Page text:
Banks and other financial institutions are required by law to disclose the comparison rate when they advertise an interest rate of a loan. But when it comes to the mortgage market, borrowers often misunderstand the concept of this rate. Therefore, it is crucial to know what comparison rate is and how it can prove to be of use in getting a better deal.
What is a Comparison Rate?
The comparison rate or mortgage comparison rate is a tool to help represents the rate of interest and all other loan charges and fees. It combines all of these costs in the form of a percentage. The rate actually depicts the true cost of a loan.
Companies, financial institutions, and individuals use an interest rate of a loan to compare different loans. Although, it provides a good base for comparison, yet it does not take into account everything.
For example, it does not represent the payment terms, upfront or on-going fee, establishment fee, approval fee for a loan, or any other associated cost.
On the other hand, comparison rate consists of the following:
• Loan amount
• Repayment frequency
• Loan terms
• Interest rate of a loan
• Fee and other charges
This rate is an effective tool for borrowers and financial institutions to compare different loans. It gives a good estimate of the overall cost associated with the loan. However, comparison rate is only one feature of the loan. A person must take into consideration all other features based on his or her financial preferences when applying for a loan.
How Can a Comparison Rate be Used?
Whenever you apply for a loan, you must compare all of its features. A small variation in the rate of interest can make a huge difference in your payments over a period of time. It is not easy to compare home loans that have different terms, interest rates and charges. This is the reason why lenders are under obligation to provide a comparison rate when advertising a weekly loan payment or interest rate.
For example, a person has to choose between two different home loans. The interest rate and other charges of the Loan Y are 6% and 1% respectively. Whereas, the interest rate of Loan Z is 6.25% and other charges are 0.1%. This means the comparison rate of Loan Y is 7% and it is 6.35% for Loan Z. Although, Loan Y offers a lower rate of interest, yet the overall cost of Loan Z is much lower as represented by the comparison rate.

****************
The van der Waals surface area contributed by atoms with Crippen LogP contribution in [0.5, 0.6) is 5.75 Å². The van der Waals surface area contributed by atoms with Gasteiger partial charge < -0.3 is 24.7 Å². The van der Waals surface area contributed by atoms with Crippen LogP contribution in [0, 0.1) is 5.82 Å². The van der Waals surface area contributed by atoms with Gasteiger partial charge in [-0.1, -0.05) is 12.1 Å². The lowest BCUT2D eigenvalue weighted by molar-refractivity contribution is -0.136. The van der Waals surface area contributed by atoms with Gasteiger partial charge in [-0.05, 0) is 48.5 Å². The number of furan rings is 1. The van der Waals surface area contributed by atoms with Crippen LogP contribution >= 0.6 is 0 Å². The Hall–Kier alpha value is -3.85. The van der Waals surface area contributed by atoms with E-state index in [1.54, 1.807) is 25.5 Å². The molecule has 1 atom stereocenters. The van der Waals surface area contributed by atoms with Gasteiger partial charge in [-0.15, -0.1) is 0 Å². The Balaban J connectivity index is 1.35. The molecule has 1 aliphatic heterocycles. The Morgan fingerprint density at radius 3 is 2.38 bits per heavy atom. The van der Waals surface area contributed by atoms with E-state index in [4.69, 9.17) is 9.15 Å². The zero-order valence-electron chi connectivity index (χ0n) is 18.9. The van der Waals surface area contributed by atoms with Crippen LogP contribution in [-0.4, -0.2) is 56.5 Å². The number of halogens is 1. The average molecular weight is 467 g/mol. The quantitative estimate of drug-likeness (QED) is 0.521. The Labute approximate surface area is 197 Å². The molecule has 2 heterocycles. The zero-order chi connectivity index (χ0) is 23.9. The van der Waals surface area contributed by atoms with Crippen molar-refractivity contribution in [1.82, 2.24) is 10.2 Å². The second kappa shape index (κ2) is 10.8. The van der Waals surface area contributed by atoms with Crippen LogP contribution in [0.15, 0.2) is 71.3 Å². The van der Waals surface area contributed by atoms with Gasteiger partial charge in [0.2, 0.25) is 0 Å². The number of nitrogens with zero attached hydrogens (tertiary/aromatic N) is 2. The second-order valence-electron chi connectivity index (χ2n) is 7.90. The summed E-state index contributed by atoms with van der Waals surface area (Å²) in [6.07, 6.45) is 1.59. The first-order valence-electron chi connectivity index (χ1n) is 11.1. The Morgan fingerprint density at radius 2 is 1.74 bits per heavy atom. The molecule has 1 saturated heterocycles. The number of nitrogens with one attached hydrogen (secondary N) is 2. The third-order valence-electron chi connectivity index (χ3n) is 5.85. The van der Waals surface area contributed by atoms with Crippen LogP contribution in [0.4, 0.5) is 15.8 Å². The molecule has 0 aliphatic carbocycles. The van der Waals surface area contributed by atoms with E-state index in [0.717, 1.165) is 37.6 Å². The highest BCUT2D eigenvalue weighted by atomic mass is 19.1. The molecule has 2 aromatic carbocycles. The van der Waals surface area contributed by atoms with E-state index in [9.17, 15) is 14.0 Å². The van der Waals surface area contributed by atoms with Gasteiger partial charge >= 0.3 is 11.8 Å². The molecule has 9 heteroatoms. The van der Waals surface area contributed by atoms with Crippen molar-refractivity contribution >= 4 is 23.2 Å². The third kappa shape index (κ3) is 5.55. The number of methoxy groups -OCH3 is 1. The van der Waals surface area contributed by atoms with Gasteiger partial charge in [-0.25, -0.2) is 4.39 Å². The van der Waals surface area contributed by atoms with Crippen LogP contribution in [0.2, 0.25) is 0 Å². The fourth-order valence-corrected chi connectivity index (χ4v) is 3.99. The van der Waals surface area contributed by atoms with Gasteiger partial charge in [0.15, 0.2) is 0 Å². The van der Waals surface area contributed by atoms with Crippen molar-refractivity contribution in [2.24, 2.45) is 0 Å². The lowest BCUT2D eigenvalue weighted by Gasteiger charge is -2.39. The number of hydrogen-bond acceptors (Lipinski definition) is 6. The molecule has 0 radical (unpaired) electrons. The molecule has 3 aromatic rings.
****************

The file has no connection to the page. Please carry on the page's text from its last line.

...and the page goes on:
How Important is the Comparison Rate when Choosing a Home Loan?
The comparison rate provides a great basis for comparison. However, it gets difficult for a person to decide whether he should select a variable rate or a fixed rate, keeping in mind the important features of the package. Therefore, comparison rate should not be the only factor to consider when applying for a home loan. A person must consider other features as well. Some of these features are as follows:
• Redraw Facility – If a loan offers re-draw facility, you would probably choose it despite the high comparison rate. Redraw facility provides you access to the extra cash you deposit in the home loan.
• Offset Account – A person should only choose a loan that is in line with his financial goals. In the above example, a person may choose Loan Y despite the higher comparison rate if it has a linked offset account. An offset account is basically a transaction account that is connected with a mortgage account. It decreases the overall interest payments, because the interest rate is applied to the net balance. The net balance is equal to a mortgage balance less the balance of offset account.
• Opportunity to Make Extra Repayments – There are some loan packages that allow a borrower to make extra repayments. This offers flexibility to a person and makes it easier for him to meet his financial obligations.
In order to get a better and in-depth understanding of what comparison rate is, consult Hunter Galloway’s team of mortgage brokers. We will explain the comparison rate mechanism in detail, and tell you the impact of this rate on repayment terms of a loan and explain other features as well.